Minnesota Severe Weather Awareness Emphasis Floods
Minnesota Homeland Security and Emergency Management focus today is on flooding and flash floods.
In Rice County and the surrounding area this has been the most common severe weather threat over the last decade. Rice County Emergency Management Director Jennifer Hauer-Schmitz pointed out during the KDHL Severe Weather Awareness Show some area of the county experienced flooding each year from 2010 through 2019.
Nationally floods claim nearly 200 lives each year, force 300,000 people from their homes and result in property damage in excess of $2 billion.
In 2019 six out of the nine state and federally-declared disasters in Minnesota involved some sort of flooding.
About 75 percent of flash-flood deaths occur at night. Half of the victims die in automobiles or other vehicles. Many deaths occur when people drive around road barricades that clearly indicate the road is washed out ahead.
More flood safety information is available from the National Weather Service.
Before a flood happens there are some things you can do to prepare for an event which lessens risks from harm and property destruction. Below are a few steps everyone can take to prepare for any type of flood emergency.
- Assemble and emergency supply kit that includes enough provisions for you and your family to live on fora minimum of three days.
- Make and emergency plan for you and your family and share it with them. Learn about the emergency plans that have been established in your area by your state and local government.
- Get a NOAA Weather Radio. Listen for information and warnings.
- Elevate appliances such as the furnace, water heater, and electric panel in your home if you live in an area that has a high flood risk.
- Consider installing "check valves" to prevent flood water from backing up into the drains of your home. As a last resort, use large corks or stoppers to plug showers, tubs or basins.
- If feasible, construct barriers to stop floodwater from entering the building and seal walls in basements with waterproofing compounds.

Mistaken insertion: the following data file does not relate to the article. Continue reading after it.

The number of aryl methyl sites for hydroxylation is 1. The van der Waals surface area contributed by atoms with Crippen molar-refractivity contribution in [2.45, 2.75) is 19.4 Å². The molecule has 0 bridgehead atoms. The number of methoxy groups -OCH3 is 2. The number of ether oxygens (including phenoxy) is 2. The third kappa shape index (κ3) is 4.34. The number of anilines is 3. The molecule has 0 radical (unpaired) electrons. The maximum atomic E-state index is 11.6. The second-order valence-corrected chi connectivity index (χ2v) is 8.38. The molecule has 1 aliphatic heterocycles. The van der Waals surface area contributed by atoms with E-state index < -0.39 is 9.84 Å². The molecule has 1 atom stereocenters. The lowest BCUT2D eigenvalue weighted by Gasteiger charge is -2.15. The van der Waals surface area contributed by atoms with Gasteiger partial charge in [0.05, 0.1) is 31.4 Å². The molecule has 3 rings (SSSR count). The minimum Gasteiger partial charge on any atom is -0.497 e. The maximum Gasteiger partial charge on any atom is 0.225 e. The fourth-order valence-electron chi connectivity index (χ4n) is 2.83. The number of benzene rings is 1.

- Get Flood Insurance. Property insurance does not typically cover flood damage. Talk to your insurance provider about your policy and consider if you need additional coverage. You may also want to learn about the National Flood Insurance Program.
Driving safety during a flood is essential. Homeland Security and Emergency Management says six inches of water will reach the bottom of most passenger vehicles causing loss of control and possible stalling.
A foot of water will float many vehicles and two feet of rushing water can carry away most vehicles including sport utility vehicles (SUV's) and pickups.
Flash Floods occur within six hours of the beginning of heavy rainfall. Here are some guidelines for keeping safe during a flash flood:
- Be prepared to evacuate and go to high ground immediately.
- Get out of areas subject to flooding, such as low spots, canyons, washes, etc.
- Do not attempt to cross a flowing stream on foot. Even water only six inches deep when moving at a high rate of speed can knock you off your feet.
- Never drive through flooded areas or standing water. Shallow, swiftly flowing water can was a car from a roadway. Also, the roadbed may not be intact under the water.
- If the vehicle stalls, abandon it immediately and seek higher ground. Rapidly rising water may engulf the vehicle and it's occupants.
- Be especially cautious at night when it's harder to recognize flood dangers.
- Do not camp or park youyr vehicle along streams and washes, particularly during threatening conditions.
- Understand the difference between a Flash Flood Watch and a Flash Flood Warning.
A Flash Flood Watch means flooding is possible. Tune in to KDHL Radio 920 AM, 97.96 FM or KDHL app in addition to POWER 96 Radio 95.9 FM or POWER 96 app to get the latest information. Or a NOAA Weather Radio or local television station.
Flash Flood Warning means flooding is occurring or will occur soon; if advised to evacuate please comply immediately.
Here is a Flood Safety Checklist from American Red Cross.
The University of Minnesota Extension has an extensive library of disaster preparedness responses and recovery resources. Their website has fact sheets, pages, guidebooks and videos with research-based tips on immediate and long-term flood issues.
There is a UMN Flood Information Hotline 1-800-232-9077 or questions can be directed by email.
Remember to sign up for your Emergency Notification System. A link to the Everbridge and CodeRed is included for each county listed below.
Everbridge is used in Rice, Steele, Dakota, LeSueur Counties.
CodeRed is the system used by Goodhue, Dodge, Waseca, Scott, Wabasha Counties.
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